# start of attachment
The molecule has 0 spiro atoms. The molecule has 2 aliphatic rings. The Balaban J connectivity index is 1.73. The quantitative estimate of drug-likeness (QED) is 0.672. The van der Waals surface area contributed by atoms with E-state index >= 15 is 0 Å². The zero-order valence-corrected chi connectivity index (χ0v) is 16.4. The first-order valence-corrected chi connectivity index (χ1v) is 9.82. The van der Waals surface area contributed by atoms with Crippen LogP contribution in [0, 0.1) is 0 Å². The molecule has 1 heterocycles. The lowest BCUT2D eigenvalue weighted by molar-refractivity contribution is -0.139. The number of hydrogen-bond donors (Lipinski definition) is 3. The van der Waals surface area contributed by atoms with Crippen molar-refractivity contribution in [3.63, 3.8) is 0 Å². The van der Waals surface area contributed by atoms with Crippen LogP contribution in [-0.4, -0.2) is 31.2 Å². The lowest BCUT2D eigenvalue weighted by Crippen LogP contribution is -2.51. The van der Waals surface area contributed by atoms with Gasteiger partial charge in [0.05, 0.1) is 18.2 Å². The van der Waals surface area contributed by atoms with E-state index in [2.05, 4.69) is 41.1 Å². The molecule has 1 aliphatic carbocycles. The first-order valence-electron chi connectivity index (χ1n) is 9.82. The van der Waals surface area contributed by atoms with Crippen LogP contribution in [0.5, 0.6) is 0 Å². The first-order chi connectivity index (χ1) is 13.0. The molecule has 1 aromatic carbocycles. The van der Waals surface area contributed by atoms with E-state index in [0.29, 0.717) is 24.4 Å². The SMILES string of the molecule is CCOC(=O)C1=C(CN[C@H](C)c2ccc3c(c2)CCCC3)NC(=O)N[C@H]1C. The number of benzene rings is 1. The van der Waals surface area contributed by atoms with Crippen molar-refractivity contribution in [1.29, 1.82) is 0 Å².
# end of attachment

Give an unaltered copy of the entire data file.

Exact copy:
The molecule has 0 spiro atoms. The molecule has 2 aliphatic rings. The Balaban J connectivity index is 1.73. The quantitative estimate of drug-likeness (QED) is 0.672. The van der Waals surface area contributed by atoms with E-state index >= 15 is 0 Å². The zero-order valence-corrected chi connectivity index (χ0v) is 16.4. The first-order valence-corrected chi connectivity index (χ1v) is 9.82. The van der Waals surface area contributed by atoms with Crippen LogP contribution in [0, 0.1) is 0 Å². The molecule has 1 heterocycles. The lowest BCUT2D eigenvalue weighted by molar-refractivity contribution is -0.139. The number of hydrogen-bond donors (Lipinski definition) is 3. The van der Waals surface area contributed by atoms with Crippen molar-refractivity contribution in [3.63, 3.8) is 0 Å². The van der Waals surface area contributed by atoms with Crippen LogP contribution in [-0.4, -0.2) is 31.2 Å². The lowest BCUT2D eigenvalue weighted by Crippen LogP contribution is -2.51. The van der Waals surface area contributed by atoms with Gasteiger partial charge in [0.05, 0.1) is 18.2 Å². The van der Waals surface area contributed by atoms with E-state index in [2.05, 4.69) is 41.1 Å². The molecule has 1 aliphatic carbocycles. The first-order valence-electron chi connectivity index (χ1n) is 9.82. The van der Waals surface area contributed by atoms with Crippen LogP contribution in [0.5, 0.6) is 0 Å². The first-order chi connectivity index (χ1) is 13.0. The molecule has 1 aromatic carbocycles. The van der Waals surface area contributed by atoms with E-state index in [0.29, 0.717) is 24.4 Å². The SMILES string of the molecule is CCOC(=O)C1=C(CN[C@H](C)c2ccc3c(c2)CCCC3)NC(=O)N[C@H]1C. The number of benzene rings is 1. The van der Waals surface area contributed by atoms with Crippen molar-refractivity contribution in [1.29, 1.82) is 0 Å².